What does it mean to you to be a member of the Citizen Potawatomi Nation?

“It means understanding why I am living and doing some of the things I do. It means knowledge of my parents, grandparents, great-grandparents and hundreds of aunts, uncles, and cousins. It means friendships with people I would never have known and to some degree are related to. It means being able to read a book and imagine how events written are part of my being. It means seeing a turtle, a muskrat, a fisher, a bald eagle, and other creatures and knowing part of me relates to the creatures in ways shared by my Potawatomi parentage. It means seeing the sunrise and sunset and knowing a new day is beginning and another day is ending as it has for Potawatomi for many generations. It means I am a Citizen Potawatomi.”

In your opinion, what is the greatest challenge facing the tribe?

“At a meeting I attended a few years ago, two groups of individuals met and realized that they were cousins. Without knowledge of relationships, the Citizen Potawatomi Nation can become just another government without connections to the vast majority of its individuals. The biggest challenge is keeping leadership connected to all Citizen Potawatomi and keeping Citizen Potawatomi connected with each other.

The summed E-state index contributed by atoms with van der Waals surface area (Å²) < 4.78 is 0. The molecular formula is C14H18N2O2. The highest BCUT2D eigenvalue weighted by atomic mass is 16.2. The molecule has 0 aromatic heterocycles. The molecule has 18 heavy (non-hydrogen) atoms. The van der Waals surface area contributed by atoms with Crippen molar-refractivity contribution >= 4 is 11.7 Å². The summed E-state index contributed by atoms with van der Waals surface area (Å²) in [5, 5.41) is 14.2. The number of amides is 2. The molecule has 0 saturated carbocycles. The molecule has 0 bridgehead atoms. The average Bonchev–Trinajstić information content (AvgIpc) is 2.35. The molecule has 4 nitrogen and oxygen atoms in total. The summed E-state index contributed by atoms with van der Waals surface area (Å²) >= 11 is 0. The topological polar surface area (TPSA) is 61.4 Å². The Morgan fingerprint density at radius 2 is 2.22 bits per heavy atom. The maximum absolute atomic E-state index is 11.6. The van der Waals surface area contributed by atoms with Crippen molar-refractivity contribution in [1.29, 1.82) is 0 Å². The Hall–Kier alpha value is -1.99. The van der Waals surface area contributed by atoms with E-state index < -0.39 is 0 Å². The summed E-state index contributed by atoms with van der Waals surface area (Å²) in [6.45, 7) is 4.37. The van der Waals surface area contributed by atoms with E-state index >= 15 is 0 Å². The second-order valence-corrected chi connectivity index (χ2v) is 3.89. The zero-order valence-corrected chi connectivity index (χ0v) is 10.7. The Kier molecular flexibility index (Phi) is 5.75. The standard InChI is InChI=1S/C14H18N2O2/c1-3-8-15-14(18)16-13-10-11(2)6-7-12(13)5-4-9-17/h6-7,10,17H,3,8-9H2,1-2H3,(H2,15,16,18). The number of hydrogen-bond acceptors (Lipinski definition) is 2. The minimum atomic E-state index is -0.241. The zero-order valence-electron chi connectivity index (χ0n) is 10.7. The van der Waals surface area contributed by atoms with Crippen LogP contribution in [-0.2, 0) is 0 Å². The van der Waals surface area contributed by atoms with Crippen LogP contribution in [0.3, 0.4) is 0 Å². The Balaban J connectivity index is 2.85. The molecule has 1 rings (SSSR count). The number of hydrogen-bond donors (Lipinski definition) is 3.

A chose second challenge is assuring equality to services and benefits whenever possible to every Citizen Potawatomi wherever they live.”

What inspired you to run in this election?

“At the first Oregon Regional Council meeting at the Hilton in downtown Portland on November 1, 1987 Chairman Barrett introduced me to a large part of the Slavin family, the Pearls, that I knew nothing about. I also purchased from R. David Edmunds, his book ‘The Potawatomis – Keepers of the Fire’.

I was hooked. I wanted to know more about my family, my tribe. One of the best ways to learn is to be an active participant.

Over the years I have served in many capacities in my community. Most recently I served several communities in Uganda by providing eye care and eyeglasses to over 800 individuals in need. There is a need and obligation to provide assistance through the use of skills and knowledge learned.”

If you win the election, what are your plans for the upcoming session?

“To the Citizen Potawatomi of District 8 I will contact them and ask first, ‘What do you need?’ Second, ‘What do you want?’ Third, ‘When is the best time to meet?’

My personal goals are: 1. Continue programs that improve Citizen Potawatomi self-awareness of being a tribal member. 2. Improve the general health of members through Citizen Potawatomi Nation funded programs. 3. Seek constitutional changes that provide more equality of services to Citizen Potawatomi no manner where they live. 4. Provide information to District 8 members so they have control of being Citizen Potawatomi. 5. Provide regularly scheduled meetings in various areas of the district.”